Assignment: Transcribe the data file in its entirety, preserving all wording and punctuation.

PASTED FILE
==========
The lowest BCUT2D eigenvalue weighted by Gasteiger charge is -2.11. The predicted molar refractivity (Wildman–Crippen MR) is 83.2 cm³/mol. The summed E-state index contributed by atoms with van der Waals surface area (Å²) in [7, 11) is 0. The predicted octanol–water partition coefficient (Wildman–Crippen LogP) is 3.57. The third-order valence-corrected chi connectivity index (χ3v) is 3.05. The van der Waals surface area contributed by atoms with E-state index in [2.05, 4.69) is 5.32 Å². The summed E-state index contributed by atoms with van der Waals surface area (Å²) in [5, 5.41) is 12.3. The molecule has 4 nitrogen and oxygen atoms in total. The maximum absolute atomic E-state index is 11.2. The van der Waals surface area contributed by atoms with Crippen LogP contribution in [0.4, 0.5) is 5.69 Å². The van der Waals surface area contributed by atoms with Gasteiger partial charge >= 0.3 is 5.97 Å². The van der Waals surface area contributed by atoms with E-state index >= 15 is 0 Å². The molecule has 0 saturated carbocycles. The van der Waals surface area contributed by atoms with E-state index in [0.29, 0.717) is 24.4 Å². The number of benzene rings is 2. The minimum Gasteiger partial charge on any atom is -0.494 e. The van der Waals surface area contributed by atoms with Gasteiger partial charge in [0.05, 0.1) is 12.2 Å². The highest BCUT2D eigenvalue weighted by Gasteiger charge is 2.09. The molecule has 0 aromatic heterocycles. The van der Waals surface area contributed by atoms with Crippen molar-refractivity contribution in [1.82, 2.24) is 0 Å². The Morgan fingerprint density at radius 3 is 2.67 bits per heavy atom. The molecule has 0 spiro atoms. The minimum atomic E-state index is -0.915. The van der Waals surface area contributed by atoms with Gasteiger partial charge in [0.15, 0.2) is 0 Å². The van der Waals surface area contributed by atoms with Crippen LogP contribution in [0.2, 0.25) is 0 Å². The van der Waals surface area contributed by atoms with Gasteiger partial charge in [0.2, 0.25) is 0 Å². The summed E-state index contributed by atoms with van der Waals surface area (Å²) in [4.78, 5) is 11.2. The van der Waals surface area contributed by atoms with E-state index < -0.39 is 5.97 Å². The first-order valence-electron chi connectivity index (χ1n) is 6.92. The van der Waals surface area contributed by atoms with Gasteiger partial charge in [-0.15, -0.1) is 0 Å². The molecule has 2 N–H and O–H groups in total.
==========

The lowest BCUT2D eigenvalue weighted by Gasteiger charge is -2.11. The predicted molar refractivity (Wildman–Crippen MR) is 83.2 cm³/mol. The summed E-state index contributed by atoms with van der Waals surface area (Å²) in [7, 11) is 0. The predicted octanol–water partition coefficient (Wildman–Crippen LogP) is 3.57. The third-order valence-corrected chi connectivity index (χ3v) is 3.05. The van der Waals surface area contributed by atoms with E-state index in [2.05, 4.69) is 5.32 Å². The summed E-state index contributed by atoms with van der Waals surface area (Å²) in [5, 5.41) is 12.3. The molecule has 4 nitrogen and oxygen atoms in total. The maximum absolute atomic E-state index is 11.2. The van der Waals surface area contributed by atoms with Crippen LogP contribution in [0.4, 0.5) is 5.69 Å². The van der Waals surface area contributed by atoms with Gasteiger partial charge >= 0.3 is 5.97 Å². The van der Waals surface area contributed by atoms with E-state index >= 15 is 0 Å². The molecule has 0 saturated carbocycles. The van der Waals surface area contributed by atoms with E-state index in [0.29, 0.717) is 24.4 Å². The number of benzene rings is 2. The minimum Gasteiger partial charge on any atom is -0.494 e. The van der Waals surface area contributed by atoms with Gasteiger partial charge in [0.05, 0.1) is 12.2 Å². The highest BCUT2D eigenvalue weighted by Gasteiger charge is 2.09. The molecule has 0 aromatic heterocycles. The van der Waals surface area contributed by atoms with Crippen molar-refractivity contribution in [1.82, 2.24) is 0 Å². The Morgan fingerprint density at radius 3 is 2.67 bits per heavy atom. The molecule has 0 spiro atoms. The minimum atomic E-state index is -0.915. The van der Waals surface area contributed by atoms with Gasteiger partial charge in [0.15, 0.2) is 0 Å². The van der Waals surface area contributed by atoms with Crippen LogP contribution in [0.2, 0.25) is 0 Å². The van der Waals surface area contributed by atoms with Gasteiger partial charge in [0.2, 0.25) is 0 Å². The summed E-state index contributed by atoms with van der Waals surface area (Å²) in [4.78, 5) is 11.2. The van der Waals surface area contributed by atoms with E-state index < -0.39 is 5.97 Å². The first-order valence-electron chi connectivity index (χ1n) is 6.92. The van der Waals surface area contributed by atoms with Gasteiger partial charge in [-0.15, -0.1) is 0 Å². The molecule has 2 N–H and O–H groups in total.